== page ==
One of my most enduring memories from childhood is being simultaneously thrilled and scared senseless by the sight of Tim Curry stumbling out of a freezer, having stabbed Meat Loaf to death, and dropping his pick-axe on the blood-stained ice, while Little Nell screams from the soul and pulls her hair in the background.
I can’t remember how old I was when I first saw The Rocky Horror Picture Show, but I must have been young. Mother – if you are reading – I’m not questioning your parenting skillz BUT you probably do have a lot to answer for! Just sayin’.
Rocky Horror was my main obsession for many years. I was in the fan club. I had posters, t-shirts, rare cast recordings. The works. I even had pen pals. Although this age of internet forums is perfect for a greedy, stalkerish, instant gratification kind of bish like me, I sometimes forget how exciting it was awaiting the arrival of the latest newsletter by snail mail or taking hours decorating a lovingly hand-written epistle with glitter and lipstick kisses and anticipating the reply.
I had two older pen chums whose lives seemed impossibly glamorous to me. One was a young lady who used to send me mix tapes loaded with obscure songs by the cast of the film. We spoke endlessly about our mutual love for Curry in women’s underwear. You should know that my love for Tim meant I wasn’t even afraid of this! The other was a gay guy who would regale me with tales of fabulous debauchery. At least that’s how I remember it. We would write pages and pages about our Rocky Horror related antics and send each other pictures of ourselves dressed in our sluttish finery.
My ‘real life’ friends shared my passion as well. One of the reasons I bonded with one of my bestest and oldest friends was because we were sat together in an art class one day and she noticed the doodles on my portfolio included lyrics from Rocky Horror and also by David Bowie. I think our first real conversation began when she turned to me and asked bluntly ‘So you like boys who wear make-up too?’. It was love at first dirty sight.
We’d go to the stage show at every opportunity. Back in those days we had to make our own costumes and everything! Look how fresh faced we were:
Ahh…it seems like only yesterday. But it wasn’t. It was about 15 years ago! THIS was yesterday:
I’m not sure why I hadn’t been to see the stage show for so long, but slipping into your fishnets and sequins to heckle some scantily clad actors is like riding a bike or doing the Time Warp – you never forget how. And now I am born again I will never stray far from the path of this joyous filth. I mean, is there anything finer than a perfectly toned man wearing tiny pants and covered in body glitter who can back flip and sing at the same time?
That was a rhetorical question btw. The answer is NO! Duh.
It’s been interesting to follow how the show has evolved over the years, and how each new production keeps the story fresh. The sex has gotten dirtier. Way dirtier. As another gorgeous friend (and the organiser of last night’s outing) noted, the current tour has dispensed with condoms – a staple of the bedroom scenes for years – and includes practices which may have been quite an education for some of the audience members by the looks of it. It’s testament to either the actors or the wardrobe department that there are no visible side effects from all that dry humping. Either they are all consummate pros or that underwear is sturdier than it looks. But I digress…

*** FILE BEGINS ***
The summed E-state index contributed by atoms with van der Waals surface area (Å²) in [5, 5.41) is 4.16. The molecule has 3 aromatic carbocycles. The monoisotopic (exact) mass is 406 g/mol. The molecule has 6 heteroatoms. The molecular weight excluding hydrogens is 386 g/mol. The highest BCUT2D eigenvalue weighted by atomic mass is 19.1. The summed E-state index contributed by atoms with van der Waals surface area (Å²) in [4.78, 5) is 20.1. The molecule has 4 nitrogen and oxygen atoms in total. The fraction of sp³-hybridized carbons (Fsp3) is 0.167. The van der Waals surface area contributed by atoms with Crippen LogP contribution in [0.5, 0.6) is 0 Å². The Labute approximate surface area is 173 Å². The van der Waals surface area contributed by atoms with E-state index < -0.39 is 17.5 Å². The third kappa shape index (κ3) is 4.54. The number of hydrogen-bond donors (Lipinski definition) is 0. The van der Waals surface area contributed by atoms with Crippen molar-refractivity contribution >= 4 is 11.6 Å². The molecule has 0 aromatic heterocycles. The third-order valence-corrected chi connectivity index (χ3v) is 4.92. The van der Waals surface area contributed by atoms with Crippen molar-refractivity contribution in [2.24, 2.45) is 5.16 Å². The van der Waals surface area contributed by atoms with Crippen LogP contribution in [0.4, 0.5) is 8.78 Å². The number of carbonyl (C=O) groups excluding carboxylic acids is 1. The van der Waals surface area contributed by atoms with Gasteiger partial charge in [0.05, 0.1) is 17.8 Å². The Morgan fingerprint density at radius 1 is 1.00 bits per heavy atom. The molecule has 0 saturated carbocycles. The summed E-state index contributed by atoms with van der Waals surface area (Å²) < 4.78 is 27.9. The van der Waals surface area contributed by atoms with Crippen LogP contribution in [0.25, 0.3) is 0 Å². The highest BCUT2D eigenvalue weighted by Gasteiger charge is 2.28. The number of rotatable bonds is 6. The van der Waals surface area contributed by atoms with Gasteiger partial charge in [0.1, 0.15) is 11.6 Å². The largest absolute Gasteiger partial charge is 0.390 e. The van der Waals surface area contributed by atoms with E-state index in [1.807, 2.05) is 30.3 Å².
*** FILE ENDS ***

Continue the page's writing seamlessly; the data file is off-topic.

I’m always amazed at the diversity of the audiences. For all the die-hard fans who turn out in stockings and feather boas, there are always newbies and those who look slightly out of place (terrified?) to me. I often wonder what is going through their heads as they hear a room full of people screaming ‘SLUT!’ and ‘ASSHOLE!’ at Michael Aspel for the first time.
When you think about it, the story makes very little sense. Neither do the lyrics. But I guess that’s not what it’s about. I think it’s been popular for so long because of Richard O’Brien’s excellent tunes and because it gives people an outlet. While we are at the Frankenstein Place we can laugh at kidnap, cross-dressing, molestation, incest, murder, jealousy, cannibalism, the Nazis and genetic experimentation. Anything goes. It’s all very cathartic!
Although transgressions are punished and relatively normal behaviour is reinstated at the end of the story, it is the anarchy and decadence – embodied by Frank – which is prevalent for the most part. Although he stands for everything we are told is wrong – violence, pride, promiscuity – it is Frank we root for. He is literally playing God in his house, constructing his own depraved little universe where there is none of the order or restraint imposed on the rest of us. And everyone adores him, even those he has mistreated. So much so that they are prepared to die for him. Riff Raff’s claims that his master must be destroyed because of his extreme lifestyle are undermined when he reveals he doesn’t feel anyone ‘liked’ him. Jealousy appears to be the overriding motive.
Whatever their reasons for loving this lush, dirty little musical, it certainly seems to bond people which can only be a good thing. And anything which gets accountants, lawyers and school teachers wearing corsets and feathers, and more boys in glitter and heels is doing the world an invaluable service as far as I’m concerned.
I was obviously deeply affected by watching this cult classic at such a tender age. More so than I realised. Although I had neglected my own alter-ego for too many years…
…it seems she never really left me:
That is my everyday hair! But not my everyday clothes (although they WOULD be if I had my way).
And she and I STILL enjoy boys in make-up.
My mother has confirmed I was TWO YEARS OLD when I first saw it! TWO!!! This explains a LOT!